If, perhaps, you have come here via the Recipe Index page of this blog, you may well have noticed that I have two recipes for turkey curry. This is owing to the fact that today I decided to make the already existing, part Marco Pierre White, part my own, authored curry - but it turned into something else. Oh it is still very much a curry - but a very different tasting one to the original.
This one is sharper, more zesty, with a smoother coconut flavour and without the butter or cream. So, potentially, better for you I suppose!
I also started off differently, using raw turkey breast (which is enticingly priced in the shops, at the moment) instead of Christmas roast turkey leftovers. I think I sort of freestyled thereafter!
I thoroughly enjoyed the lighter nature of this curry and the menfolk all cleared their plates, so they obviously agreed.
All I can suggest, when trying to decide between the two curries, is to look at each recipe's ingredients list and decide which one you like the look of the most. Or alternatively, which one you already have the most ingredients for!
TURKEY AND APPLE CURRY (serves 3-4)
2 tbsp sunflower, peanut or vegetable oil
1 large onion, chopped finely
1 sweet white onion, cut into large chunks
2 big fat cloves of garlic, chopped finely
1 red chilli, chopped finely and de-seeded if you prefer your curry milder
half a tsp ground cinnamon
a pinch of sea salt (use smoked if you've got it)
500g raw turkey breast, cut into bite sized chunks
1 Braeburn (or similarly tart) apple, peeled, cored and diced
1 large tomato, diced
3 tbsp Patak's Korma curry paste
1 tbsp tomato puree
1 Knorr chicken stock pot (a chicken stock cube will do, but the more chickeny the better)
1 good tbsp of lemon juice
1 tsp ground turmeric
30g creamed coconut
1 tbsp chopped fresh coriander.
In a large, deep frying pan, heat the oil until a piece of onion will sizzle. Add the onions, garlic and chilli and fry for 10-15 minutes over a moderate heat until the onions are beginning to turn golden. Keep the contents of the pan moving, so as to prevent the garlic from burning.
Add the cinnamon and sea salt part way through the frying.
Push the onion mixture to the side of the pan, add a little more oil and increase the heat. Add the turkey breast pieces to the empty side of the pan and fry until golden on at least three sides. Mix the onions in with the turkey.
Reduce the heat back to moderate and add the apple and tomato and cook on for a few moments.
Add the curry paste and tomato puree and stir through. Continue to fry and stir until you can see the oil beginning to separate.
Add the chicken stock pot (minus its pot, obviously), water, lemon juice and ground turmeric and stir gently through. Allow the mixture to simmer - stirring regularly to prevent the curry catching on the bottom of the pan - for a good 15-20 minutes. Keep your eye on the fluid levels, you should be aiming for a slightly wetter mix than you would want to serve.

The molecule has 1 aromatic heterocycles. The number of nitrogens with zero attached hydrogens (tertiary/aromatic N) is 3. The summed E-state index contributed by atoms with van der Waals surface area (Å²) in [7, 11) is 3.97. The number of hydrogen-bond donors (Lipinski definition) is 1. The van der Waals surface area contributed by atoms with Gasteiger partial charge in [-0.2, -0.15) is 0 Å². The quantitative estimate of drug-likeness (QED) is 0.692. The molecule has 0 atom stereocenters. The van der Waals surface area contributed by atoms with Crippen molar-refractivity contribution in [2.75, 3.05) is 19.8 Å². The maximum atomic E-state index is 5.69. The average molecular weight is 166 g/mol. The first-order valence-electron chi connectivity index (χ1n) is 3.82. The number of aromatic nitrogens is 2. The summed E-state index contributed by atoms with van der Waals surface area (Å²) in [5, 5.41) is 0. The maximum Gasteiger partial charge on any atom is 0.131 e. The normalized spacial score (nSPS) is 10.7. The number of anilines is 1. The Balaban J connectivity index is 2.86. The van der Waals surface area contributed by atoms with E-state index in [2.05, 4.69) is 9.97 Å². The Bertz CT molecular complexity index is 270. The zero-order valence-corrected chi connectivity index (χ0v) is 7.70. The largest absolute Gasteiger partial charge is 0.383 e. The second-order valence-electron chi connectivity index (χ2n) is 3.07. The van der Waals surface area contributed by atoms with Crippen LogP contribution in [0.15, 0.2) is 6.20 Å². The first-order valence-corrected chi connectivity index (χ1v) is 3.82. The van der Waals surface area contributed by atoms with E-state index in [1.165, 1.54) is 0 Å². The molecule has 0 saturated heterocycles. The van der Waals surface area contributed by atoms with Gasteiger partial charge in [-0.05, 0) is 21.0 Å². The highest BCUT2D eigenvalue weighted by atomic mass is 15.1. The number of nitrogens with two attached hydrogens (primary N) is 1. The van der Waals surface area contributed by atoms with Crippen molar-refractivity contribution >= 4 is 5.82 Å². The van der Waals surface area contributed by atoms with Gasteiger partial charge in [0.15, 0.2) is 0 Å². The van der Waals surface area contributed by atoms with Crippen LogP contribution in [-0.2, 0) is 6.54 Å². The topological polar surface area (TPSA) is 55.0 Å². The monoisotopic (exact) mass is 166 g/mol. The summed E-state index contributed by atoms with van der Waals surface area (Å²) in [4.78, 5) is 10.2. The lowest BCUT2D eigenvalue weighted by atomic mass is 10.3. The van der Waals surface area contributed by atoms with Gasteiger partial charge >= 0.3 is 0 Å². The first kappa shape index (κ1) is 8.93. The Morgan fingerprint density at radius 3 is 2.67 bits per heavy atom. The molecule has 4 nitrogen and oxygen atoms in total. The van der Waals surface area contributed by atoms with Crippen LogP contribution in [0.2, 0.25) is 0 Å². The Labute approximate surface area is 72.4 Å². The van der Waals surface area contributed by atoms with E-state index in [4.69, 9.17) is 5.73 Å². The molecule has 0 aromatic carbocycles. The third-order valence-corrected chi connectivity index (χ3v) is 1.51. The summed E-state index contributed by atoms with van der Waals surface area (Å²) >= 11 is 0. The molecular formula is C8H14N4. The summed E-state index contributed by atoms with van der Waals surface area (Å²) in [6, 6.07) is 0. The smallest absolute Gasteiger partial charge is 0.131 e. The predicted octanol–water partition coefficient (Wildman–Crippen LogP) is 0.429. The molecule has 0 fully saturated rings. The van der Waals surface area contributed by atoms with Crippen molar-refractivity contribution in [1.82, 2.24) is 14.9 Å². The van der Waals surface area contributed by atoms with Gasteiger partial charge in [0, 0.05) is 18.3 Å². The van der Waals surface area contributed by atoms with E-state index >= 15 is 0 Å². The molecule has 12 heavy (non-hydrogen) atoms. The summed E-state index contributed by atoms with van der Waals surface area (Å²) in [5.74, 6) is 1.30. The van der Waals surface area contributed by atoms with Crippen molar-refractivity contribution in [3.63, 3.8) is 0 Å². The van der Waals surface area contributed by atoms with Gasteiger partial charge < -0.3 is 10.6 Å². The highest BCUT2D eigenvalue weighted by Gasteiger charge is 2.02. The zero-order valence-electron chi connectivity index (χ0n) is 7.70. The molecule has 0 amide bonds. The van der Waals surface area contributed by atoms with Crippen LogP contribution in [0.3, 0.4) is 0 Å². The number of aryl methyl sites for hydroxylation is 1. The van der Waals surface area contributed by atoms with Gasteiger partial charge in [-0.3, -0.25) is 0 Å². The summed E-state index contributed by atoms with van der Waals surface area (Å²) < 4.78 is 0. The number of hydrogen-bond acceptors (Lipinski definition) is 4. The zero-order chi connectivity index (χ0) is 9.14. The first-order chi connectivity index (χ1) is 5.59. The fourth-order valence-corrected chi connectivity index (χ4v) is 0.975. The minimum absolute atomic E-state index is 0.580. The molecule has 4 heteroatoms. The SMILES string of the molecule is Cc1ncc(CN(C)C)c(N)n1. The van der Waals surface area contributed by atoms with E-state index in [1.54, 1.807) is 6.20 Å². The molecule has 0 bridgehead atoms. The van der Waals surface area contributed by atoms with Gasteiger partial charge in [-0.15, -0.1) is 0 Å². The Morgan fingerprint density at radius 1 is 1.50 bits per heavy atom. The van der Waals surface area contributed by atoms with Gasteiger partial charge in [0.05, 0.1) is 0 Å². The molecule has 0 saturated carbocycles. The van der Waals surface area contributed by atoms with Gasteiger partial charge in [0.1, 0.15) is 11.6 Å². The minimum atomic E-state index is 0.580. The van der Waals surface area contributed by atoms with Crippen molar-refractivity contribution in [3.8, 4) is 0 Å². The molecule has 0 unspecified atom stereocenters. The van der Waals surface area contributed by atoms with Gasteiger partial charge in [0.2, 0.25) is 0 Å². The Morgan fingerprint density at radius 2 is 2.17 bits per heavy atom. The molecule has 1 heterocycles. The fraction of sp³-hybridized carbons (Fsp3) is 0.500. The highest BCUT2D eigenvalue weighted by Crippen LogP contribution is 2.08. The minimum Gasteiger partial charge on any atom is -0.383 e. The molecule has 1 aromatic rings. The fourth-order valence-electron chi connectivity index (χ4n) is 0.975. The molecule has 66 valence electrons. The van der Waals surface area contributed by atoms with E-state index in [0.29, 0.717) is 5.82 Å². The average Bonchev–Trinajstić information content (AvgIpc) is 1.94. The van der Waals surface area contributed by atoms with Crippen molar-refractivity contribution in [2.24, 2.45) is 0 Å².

Finally, add the creamed coconut and chopped coriander and stir through. The sauce will thicken as the coconut cooks, you can add more water if it becomes too stiff. Once the sauce is at your preferred texture, your curry is ready to serve.
Serve with hot white basmati rice and a sprinkle of chopped coriander as garnish.
20 January 2016
18 January 2016
I'm recording my "adjusted" recipe here because it was so flipping good, I don't want to lose it! You know what websites are like - they can up and disappear overnight - and I'd hate to lose this one.
Now this recipe really is something a little bit different. It is basically a Spanish sweet and sour chicken recipe - but don't think oriental at all. Instead think saffron, orange juice, chilli and olives. It also has the benefit of not involving any sweet peppers at all. Not that I have a problem with sweet peppers, it just makes a pleasant change to not have to put them into something "Spanish". What makes it "sweet and sour" is the combination of sherry vinegar (my first time using that - and I love it!) and runny honey. Now I will say, you do need to like saffron for this one. Happily, I love it - it's by far and away my favourite of all the spices. If you're going to be picky, then Spanish La Mancha Saffron is the best type to use for this recipe. However, don't break your neck trying to find some - any old saffron is better than none, but do try to use the saffron threads rather than ground saffron.
The recipe is simplicity itself to both prepare for and make - it's another of my favourite "sit in one place and add ingredients to a pan in the right order" recipes. I like those.
It is most important that you reduce the sauce down to a syrupy consistency. It tastes good in the early, wetter, stage - but once you've reduced it down to being syrupy, my goodness but the flavour becomes so intense. I had a hard job to not taste it too often!